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The economic case for “it’s the user experience, stupid”

Gareth Lloyd offers up an economic analysis of online music (mit graphs!) using consumer theory in How to make money from internet music (and make everybody better off in the process):

Moreover, I hope to show that despite our present gains, the internet retains great untapped potential. Apple’s new iTunes Music Store is, I believe, an important precursor of what is to come. The strength of Apple’s business plan lies in reducing search costs below those of the best file sharing software. If other record companies embrace internet distribution, they can do the same, and music listeners will gain access to a huge library of music. I will show that this gives a way for music companies to make money from the internet while simultaneously increasing the welfare and satisfaction of their customers.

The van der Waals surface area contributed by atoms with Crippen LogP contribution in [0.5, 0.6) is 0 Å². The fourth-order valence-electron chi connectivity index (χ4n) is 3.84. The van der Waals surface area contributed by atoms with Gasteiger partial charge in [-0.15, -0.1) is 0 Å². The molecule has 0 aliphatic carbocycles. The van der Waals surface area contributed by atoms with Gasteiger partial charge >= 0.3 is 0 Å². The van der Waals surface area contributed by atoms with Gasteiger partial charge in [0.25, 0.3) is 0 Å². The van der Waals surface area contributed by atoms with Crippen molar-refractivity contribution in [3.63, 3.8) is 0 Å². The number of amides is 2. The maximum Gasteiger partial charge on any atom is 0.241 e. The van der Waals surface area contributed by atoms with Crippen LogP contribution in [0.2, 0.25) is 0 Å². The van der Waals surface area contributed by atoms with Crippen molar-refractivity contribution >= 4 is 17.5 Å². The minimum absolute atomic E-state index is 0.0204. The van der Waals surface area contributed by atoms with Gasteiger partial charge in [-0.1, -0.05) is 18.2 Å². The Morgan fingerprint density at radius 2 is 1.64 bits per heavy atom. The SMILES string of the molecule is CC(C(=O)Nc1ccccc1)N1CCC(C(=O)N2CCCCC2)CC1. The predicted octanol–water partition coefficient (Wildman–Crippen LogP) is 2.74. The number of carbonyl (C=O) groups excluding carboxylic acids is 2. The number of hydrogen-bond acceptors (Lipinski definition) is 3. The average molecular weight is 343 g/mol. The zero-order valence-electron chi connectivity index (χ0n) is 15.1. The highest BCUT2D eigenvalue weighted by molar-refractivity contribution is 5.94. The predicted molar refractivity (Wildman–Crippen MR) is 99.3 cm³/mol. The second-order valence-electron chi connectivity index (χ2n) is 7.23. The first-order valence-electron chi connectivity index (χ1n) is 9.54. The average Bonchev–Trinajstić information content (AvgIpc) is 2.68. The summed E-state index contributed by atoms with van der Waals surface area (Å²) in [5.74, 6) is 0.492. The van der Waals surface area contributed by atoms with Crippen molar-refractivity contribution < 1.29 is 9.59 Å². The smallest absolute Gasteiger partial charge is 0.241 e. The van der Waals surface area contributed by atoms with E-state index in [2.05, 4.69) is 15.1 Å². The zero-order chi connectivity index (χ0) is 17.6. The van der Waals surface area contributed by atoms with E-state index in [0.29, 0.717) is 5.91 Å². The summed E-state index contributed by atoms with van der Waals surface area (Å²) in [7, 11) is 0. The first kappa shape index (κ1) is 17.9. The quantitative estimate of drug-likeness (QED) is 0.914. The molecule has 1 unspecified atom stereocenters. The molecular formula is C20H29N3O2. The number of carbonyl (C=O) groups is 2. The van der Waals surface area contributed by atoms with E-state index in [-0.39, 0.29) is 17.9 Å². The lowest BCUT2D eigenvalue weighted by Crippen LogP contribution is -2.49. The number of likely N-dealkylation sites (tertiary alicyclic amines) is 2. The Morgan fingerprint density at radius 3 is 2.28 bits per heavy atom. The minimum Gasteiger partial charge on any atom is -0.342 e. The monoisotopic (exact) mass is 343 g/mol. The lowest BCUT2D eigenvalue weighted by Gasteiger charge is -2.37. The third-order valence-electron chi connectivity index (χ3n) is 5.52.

The conclusion seems to be that music listeners have a very bright future. The only way that companies can succeed is to stop trying to exploit search costs and make their customers better off. In addition, a general reduction of search costs will lead to important secondary effects. By making it easy to search for new and better music, the internet will force companies to pay close attention to listeners and improve their products. They’ve long been able to make large profits on inferior products, but once listeners can find better music with minimum effort, the output of major record labels will have to improve in order to maintain market share.

That’s a pretty hopeful view; it would be nice to see it come to pass, if only partially. I wonder if the music companies are doing any of this kind of analysis?